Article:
Unlike today, self expression at the time was not considered unlawful, no matter how lascivious or pornographic, unless doing so was an act of sedition, heretical, or blasphemous. Sedley, therefore, was arrested, tried and convicted. He was made to pay “2000 mark, committed without bail for a week, and bound to his good behaviour for a year, on his confession of information against him, for shewing himself naked in a balcony, and throwing down bottles (pist in) vi et armis among the people in Covent Garden, contra pacem and to the scandal of the government.” [Nussbaum, Martha C., and Alison L. Lacroix, eds. Subversion and Sympathy: Gender, Law and the British Novel. New York, NY: Oxford University Press, 2013, page 70] In other words, Sedley was convicted for inciting a riot, not for public nudity and profanity.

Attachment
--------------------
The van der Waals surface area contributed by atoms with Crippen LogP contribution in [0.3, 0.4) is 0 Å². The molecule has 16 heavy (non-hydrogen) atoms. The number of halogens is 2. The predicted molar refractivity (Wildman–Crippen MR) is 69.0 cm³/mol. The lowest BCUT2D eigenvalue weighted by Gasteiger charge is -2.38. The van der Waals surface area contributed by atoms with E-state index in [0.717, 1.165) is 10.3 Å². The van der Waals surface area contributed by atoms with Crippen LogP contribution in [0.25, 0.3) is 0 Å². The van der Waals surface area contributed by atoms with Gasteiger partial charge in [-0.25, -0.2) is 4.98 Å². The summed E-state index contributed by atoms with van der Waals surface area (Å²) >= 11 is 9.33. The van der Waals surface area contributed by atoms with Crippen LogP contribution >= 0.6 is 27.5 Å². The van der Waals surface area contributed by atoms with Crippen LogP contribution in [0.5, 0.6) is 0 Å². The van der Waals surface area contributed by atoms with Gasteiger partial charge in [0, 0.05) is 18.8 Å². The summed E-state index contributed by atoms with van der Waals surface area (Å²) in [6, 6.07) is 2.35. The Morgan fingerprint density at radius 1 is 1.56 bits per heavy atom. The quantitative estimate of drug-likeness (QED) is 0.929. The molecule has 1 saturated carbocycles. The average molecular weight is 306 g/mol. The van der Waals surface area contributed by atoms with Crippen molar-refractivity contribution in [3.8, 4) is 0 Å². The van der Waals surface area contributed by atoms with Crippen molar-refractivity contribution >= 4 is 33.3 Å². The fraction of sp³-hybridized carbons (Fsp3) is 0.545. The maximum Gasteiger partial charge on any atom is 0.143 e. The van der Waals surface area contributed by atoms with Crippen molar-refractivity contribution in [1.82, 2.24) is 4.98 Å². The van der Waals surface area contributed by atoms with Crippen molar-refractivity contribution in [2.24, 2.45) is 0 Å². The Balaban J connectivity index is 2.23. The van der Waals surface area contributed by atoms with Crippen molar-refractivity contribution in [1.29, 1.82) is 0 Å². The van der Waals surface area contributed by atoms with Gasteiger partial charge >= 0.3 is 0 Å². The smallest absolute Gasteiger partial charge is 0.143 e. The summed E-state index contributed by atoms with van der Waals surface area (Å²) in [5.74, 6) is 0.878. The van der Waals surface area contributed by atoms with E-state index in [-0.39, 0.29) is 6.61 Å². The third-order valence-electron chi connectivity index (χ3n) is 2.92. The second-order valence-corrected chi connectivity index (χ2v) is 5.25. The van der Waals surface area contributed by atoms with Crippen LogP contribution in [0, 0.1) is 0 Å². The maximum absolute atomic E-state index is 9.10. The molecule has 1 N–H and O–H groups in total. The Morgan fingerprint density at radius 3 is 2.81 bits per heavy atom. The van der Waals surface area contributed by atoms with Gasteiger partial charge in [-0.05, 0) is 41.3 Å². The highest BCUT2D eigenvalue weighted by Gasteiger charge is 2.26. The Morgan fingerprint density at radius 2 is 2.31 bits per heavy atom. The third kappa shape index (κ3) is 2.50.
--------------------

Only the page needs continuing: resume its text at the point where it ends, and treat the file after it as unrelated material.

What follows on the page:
According to Samuel Pepys, Sedley `showed his nakedness – and abusing of scripture and as it were from thence preaching a mountebank sermon from the pulpit, saying that there he had to sell such a pouder as should make all the cunts in town run after him, 1000 people standing underneath to see and hear him, and that being done he took a glass of wine and washed his prick in it and then drank it off, and then took another and drank the King’s health.’. This behaviour provoked a riot amongst the onlookers and condemnation in the courts, where the Lord Chief Justice gave his opinion that it was because of wretches like him “that God’s anger and judgement hang over us”.